Tuesday, January 29, 2008

This Ad is Gold

If you're listening out there, Geico, I just saved you a bunch of money on your...marketing?

And You're Fired!

Monday, January 28, 2008

Airplane Ruminations

I've been flying a fair bit lately and that got me ruminating. If you know the answers to any of these, speak up.

  • Why do the window shades need to be open during take-off and landing? Does the pilot need to check his blind-spot or something?

  • Has any of this safety equipment ever actually been tested?

  • Has anyone ever survived a water landing? Will my seat cushion really float?

  • Can I use the oxygen mask during normal flight? That sounds relaxing.

  • A couple flights ago, my inbound plane was delayed because they had to stop unexpectedly for fuel. I asked how often that happens and the friendly rep told me that it's up to the pilots. Excuse me, but there are somethings I'd just assume leave up to the computer and calculating fuel requirements is one of them. Here's an idea: in bad weather, add extra fuel.

  • How fast do planes go when taking off? When landing? Answer: 150-180mph. It doesn't feel that fast, but I guess I've never driven a plane down the turnpike before.

  • How do planes make up time in the air? Do they fly faster? Lower?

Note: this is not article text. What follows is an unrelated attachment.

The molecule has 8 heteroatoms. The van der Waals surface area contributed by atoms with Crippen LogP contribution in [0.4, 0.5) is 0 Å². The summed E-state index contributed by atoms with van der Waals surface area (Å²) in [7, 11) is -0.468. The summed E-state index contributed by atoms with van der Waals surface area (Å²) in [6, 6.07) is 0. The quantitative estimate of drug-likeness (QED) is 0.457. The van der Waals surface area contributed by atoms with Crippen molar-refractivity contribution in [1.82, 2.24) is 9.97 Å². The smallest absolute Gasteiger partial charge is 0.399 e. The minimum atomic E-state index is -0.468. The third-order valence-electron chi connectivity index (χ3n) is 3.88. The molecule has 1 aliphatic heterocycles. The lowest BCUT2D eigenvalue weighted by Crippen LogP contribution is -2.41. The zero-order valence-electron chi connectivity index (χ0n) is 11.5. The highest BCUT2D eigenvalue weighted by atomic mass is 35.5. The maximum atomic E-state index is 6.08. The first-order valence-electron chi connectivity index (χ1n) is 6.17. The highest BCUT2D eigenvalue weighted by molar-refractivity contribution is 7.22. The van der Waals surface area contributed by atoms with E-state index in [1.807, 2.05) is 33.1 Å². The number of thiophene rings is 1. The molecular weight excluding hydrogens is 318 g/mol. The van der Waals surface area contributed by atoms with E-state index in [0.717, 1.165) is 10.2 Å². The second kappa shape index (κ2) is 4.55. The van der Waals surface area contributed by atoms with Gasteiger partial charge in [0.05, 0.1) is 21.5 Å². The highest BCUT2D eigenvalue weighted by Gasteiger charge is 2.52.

• Take a step back from the whole airline industry for a second and ask yourself, "how in the world did we get here?"

  • How can the women in 1E drink two Rum and Cokes ($7/each) but deny her daughter a sandwich because it's "too expensive."

  • Why is the women in 1E obnoxiously loud and somehow immune to the powers of my noise-cancelling headphones?

  • Why does everyone line up 15 minutes before anyone actually starts boarding? Can't we all just agree to wait sitting down?

  • How much does body weight affect gas mileage on the road or in the air?

  • How old is too old? Answer: the partially petrified couple in 3D/3E

  • How else was flying different back when you could smoke on an airplane?

Saturday, January 26, 2008

Is Your Refrigerator Running?

I have had a string of some pretty bad luck recently. One link in the chain was the sudden death of my refrigerator. We have only lived in our current home about six months so our home warranty was still in effect. Here's the initial timeline of events, starting on January 11:

Friday 3pm: Fred is dead (I call my fridge Fred). What was once ice is now the liquid formerly known as ice...and it's everywhere. I report the claim to the home warranty guys, AHS, as an emergency as I have no other form of refrigeration inside my house. We use the back patio as a makeshift freezer section and wait for the service people to call.